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Innovations Abound at the 2014 Annual International Society for Stem Cell Research (ISSCR) Meeting
This past June I attended the International Society for Stem Cell Research (ISSCR) in Vancouver and over the next several weeks I will be sharing information that I gathered while I was there. The daily Innovation Showcases were particularity interesting and focused on new, state of the art products or approaches that enable stem cell culture and research. This first, in a series of blog posts, covers three of the Innovation Showcases.
Reprogramming Using Sendai Virus Technology
One interesting Innovation Showcase that I was able to attend was “Reprogramming Somatic Cells Using Sendai Virus Technology,” given by Dr. Laurence Daheron, Harvard Stem Cell Institute. The talk began with a discussion of the use of the Sendai Virus (SeV) for reporgramming Erythroblasts to iPSCs and the associated advantages of using the Sendai Virus method for reprogramming including the fact that it has been effective in a wide range of cell types.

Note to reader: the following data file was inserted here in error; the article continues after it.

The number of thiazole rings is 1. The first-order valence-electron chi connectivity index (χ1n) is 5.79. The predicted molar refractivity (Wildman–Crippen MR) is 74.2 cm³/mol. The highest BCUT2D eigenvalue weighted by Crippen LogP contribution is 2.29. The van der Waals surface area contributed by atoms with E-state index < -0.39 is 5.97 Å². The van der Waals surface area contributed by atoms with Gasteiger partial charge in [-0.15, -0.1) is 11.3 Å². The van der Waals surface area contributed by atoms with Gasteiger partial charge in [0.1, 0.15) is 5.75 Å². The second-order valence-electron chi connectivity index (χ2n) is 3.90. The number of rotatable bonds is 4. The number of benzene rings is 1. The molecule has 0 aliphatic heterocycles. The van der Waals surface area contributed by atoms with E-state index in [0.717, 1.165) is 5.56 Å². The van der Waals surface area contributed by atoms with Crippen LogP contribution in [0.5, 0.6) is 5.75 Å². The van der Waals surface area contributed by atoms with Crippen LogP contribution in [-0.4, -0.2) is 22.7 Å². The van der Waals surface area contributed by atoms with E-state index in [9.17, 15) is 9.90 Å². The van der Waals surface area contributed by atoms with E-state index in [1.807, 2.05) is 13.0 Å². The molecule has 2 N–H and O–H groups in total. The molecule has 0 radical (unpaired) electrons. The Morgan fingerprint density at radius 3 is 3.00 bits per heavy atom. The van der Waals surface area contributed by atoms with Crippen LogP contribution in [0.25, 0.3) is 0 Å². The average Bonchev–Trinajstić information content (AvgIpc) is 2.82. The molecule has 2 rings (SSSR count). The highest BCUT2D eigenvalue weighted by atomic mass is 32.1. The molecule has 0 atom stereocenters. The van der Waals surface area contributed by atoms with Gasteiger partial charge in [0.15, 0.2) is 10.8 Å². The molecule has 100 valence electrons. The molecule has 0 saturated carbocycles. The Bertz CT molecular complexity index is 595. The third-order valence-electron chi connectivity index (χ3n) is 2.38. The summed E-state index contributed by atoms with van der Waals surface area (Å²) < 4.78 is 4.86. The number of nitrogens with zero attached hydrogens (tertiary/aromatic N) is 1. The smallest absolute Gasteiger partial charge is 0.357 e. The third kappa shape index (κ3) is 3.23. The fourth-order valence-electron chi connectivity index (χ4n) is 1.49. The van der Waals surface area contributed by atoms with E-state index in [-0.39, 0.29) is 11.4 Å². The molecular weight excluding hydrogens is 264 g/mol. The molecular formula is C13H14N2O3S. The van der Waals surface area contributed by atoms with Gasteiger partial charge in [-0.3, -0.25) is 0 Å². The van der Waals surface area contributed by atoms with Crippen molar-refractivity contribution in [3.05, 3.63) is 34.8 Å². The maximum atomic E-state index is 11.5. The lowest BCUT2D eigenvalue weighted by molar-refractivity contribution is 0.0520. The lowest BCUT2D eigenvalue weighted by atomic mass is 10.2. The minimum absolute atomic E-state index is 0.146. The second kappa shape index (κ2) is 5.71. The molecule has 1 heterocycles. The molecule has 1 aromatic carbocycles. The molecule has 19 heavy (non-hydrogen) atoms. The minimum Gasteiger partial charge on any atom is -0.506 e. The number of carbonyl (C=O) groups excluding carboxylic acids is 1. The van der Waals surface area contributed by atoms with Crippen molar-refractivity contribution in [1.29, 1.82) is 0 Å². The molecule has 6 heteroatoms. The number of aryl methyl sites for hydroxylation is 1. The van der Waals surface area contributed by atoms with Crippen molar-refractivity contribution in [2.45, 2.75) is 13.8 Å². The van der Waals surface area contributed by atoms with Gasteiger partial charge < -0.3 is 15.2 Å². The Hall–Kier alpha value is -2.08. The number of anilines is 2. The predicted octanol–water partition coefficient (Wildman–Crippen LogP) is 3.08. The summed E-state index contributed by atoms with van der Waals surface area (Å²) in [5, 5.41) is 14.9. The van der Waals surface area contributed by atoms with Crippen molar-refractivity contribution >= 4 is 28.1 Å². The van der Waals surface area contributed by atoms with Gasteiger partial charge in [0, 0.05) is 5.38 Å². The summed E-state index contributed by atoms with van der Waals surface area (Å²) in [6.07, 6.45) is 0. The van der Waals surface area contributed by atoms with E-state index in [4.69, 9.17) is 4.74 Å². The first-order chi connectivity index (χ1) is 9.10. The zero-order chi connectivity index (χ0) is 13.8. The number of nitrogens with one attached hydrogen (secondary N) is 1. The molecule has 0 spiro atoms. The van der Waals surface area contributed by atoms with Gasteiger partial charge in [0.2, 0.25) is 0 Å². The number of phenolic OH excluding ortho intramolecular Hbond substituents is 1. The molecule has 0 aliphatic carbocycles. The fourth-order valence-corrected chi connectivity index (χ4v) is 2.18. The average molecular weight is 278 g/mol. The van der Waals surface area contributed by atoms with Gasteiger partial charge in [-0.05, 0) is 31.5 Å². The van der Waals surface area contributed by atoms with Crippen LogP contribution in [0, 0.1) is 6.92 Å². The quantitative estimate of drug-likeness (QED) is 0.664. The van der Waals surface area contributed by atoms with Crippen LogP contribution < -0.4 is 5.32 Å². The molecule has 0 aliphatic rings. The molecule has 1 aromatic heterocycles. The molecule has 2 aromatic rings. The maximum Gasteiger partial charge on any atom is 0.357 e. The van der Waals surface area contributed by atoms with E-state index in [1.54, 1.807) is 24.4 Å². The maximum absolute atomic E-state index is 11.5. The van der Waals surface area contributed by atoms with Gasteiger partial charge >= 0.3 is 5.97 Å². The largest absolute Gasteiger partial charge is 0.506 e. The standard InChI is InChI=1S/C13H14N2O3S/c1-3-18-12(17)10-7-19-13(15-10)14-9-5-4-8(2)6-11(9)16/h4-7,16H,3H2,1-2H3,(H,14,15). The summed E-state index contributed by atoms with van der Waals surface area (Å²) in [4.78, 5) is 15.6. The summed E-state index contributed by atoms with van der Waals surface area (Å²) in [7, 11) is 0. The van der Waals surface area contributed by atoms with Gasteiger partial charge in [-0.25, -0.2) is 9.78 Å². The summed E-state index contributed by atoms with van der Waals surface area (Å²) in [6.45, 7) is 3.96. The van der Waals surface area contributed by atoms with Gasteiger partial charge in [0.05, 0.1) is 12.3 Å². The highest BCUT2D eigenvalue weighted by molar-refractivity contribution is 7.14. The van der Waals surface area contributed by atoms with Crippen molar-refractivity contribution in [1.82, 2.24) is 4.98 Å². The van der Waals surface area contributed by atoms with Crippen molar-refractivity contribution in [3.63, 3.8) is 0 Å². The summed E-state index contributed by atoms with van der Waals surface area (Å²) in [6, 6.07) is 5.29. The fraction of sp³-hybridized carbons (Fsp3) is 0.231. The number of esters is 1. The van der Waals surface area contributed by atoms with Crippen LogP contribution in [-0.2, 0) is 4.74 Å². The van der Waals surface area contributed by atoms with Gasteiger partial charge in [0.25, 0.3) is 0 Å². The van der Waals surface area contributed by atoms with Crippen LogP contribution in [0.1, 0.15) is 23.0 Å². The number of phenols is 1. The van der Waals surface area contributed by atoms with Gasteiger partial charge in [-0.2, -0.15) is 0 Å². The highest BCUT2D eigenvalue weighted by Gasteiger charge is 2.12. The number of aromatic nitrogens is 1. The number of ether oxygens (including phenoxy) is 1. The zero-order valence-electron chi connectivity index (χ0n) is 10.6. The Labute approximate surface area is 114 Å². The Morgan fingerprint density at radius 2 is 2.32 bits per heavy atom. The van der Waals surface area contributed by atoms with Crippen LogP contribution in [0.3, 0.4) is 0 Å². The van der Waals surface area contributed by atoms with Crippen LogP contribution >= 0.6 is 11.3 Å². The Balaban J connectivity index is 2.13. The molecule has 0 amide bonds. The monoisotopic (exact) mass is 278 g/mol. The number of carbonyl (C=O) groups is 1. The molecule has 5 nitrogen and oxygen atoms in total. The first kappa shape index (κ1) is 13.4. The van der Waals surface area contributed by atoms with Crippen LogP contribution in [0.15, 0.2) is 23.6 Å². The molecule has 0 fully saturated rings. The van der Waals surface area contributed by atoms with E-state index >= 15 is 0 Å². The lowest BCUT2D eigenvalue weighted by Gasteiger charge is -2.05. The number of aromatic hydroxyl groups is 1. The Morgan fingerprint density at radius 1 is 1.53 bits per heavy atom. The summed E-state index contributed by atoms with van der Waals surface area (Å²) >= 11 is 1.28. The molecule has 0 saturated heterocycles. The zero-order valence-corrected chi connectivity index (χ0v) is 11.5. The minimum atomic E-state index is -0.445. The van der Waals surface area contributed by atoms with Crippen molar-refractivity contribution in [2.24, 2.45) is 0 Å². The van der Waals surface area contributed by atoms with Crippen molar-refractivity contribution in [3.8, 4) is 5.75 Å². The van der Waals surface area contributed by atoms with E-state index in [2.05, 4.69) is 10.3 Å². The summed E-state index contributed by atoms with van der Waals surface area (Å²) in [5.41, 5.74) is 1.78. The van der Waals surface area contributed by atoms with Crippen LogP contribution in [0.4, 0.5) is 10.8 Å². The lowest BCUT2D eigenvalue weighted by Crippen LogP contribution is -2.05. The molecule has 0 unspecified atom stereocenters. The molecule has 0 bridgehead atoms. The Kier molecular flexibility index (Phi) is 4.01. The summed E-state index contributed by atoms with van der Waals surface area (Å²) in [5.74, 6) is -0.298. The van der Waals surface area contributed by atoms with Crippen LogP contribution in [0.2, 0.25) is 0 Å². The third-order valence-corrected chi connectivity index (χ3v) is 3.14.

While using SeV for reprogramming, Dr. Daheron’s lab attained good reprogramming efficiency and reliability, but faced challenges when it came to the speed in which the Sendai Virus was cleared and they needed faster elimination of the virus. Dr. Daheron presented data, which showed that after 6-8 passages, approximately 54% of the cells were still positive for Sendai Virus RNA and after 9-11 passages, approximately 21% were still positive. This clearance was not efficient enough for their application.